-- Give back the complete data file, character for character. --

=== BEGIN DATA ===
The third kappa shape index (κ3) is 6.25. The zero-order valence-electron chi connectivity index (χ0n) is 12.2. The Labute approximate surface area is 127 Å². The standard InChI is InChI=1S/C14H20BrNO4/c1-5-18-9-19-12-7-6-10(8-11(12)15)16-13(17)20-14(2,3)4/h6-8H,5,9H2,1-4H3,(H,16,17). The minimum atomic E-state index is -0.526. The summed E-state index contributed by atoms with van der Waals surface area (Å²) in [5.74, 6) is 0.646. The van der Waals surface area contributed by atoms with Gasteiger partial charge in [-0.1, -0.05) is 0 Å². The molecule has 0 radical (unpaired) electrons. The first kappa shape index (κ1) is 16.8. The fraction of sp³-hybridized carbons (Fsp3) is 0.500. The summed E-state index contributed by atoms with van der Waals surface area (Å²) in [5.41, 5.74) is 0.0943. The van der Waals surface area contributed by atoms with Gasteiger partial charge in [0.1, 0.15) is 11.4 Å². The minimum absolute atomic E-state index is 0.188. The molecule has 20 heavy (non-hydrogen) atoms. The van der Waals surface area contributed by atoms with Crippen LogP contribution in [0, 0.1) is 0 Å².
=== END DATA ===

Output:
The third kappa shape index (κ3) is 6.25. The zero-order valence-electron chi connectivity index (χ0n) is 12.2. The Labute approximate surface area is 127 Å². The standard InChI is InChI=1S/C14H20BrNO4/c1-5-18-9-19-12-7-6-10(8-11(12)15)16-13(17)20-14(2,3)4/h6-8H,5,9H2,1-4H3,(H,16,17). The minimum atomic E-state index is -0.526. The summed E-state index contributed by atoms with van der Waals surface area (Å²) in [5.74, 6) is 0.646. The van der Waals surface area contributed by atoms with Gasteiger partial charge in [-0.1, -0.05) is 0 Å². The molecule has 0 radical (unpaired) electrons. The first kappa shape index (κ1) is 16.8. The fraction of sp³-hybridized carbons (Fsp3) is 0.500. The summed E-state index contributed by atoms with van der Waals surface area (Å²) in [5.41, 5.74) is 0.0943. The van der Waals surface area contributed by atoms with Gasteiger partial charge in [0.1, 0.15) is 11.4 Å². The minimum absolute atomic E-state index is 0.188. The molecule has 20 heavy (non-hydrogen) atoms. The van der Waals surface area contributed by atoms with Crippen LogP contribution in [0, 0.1) is 0 Å².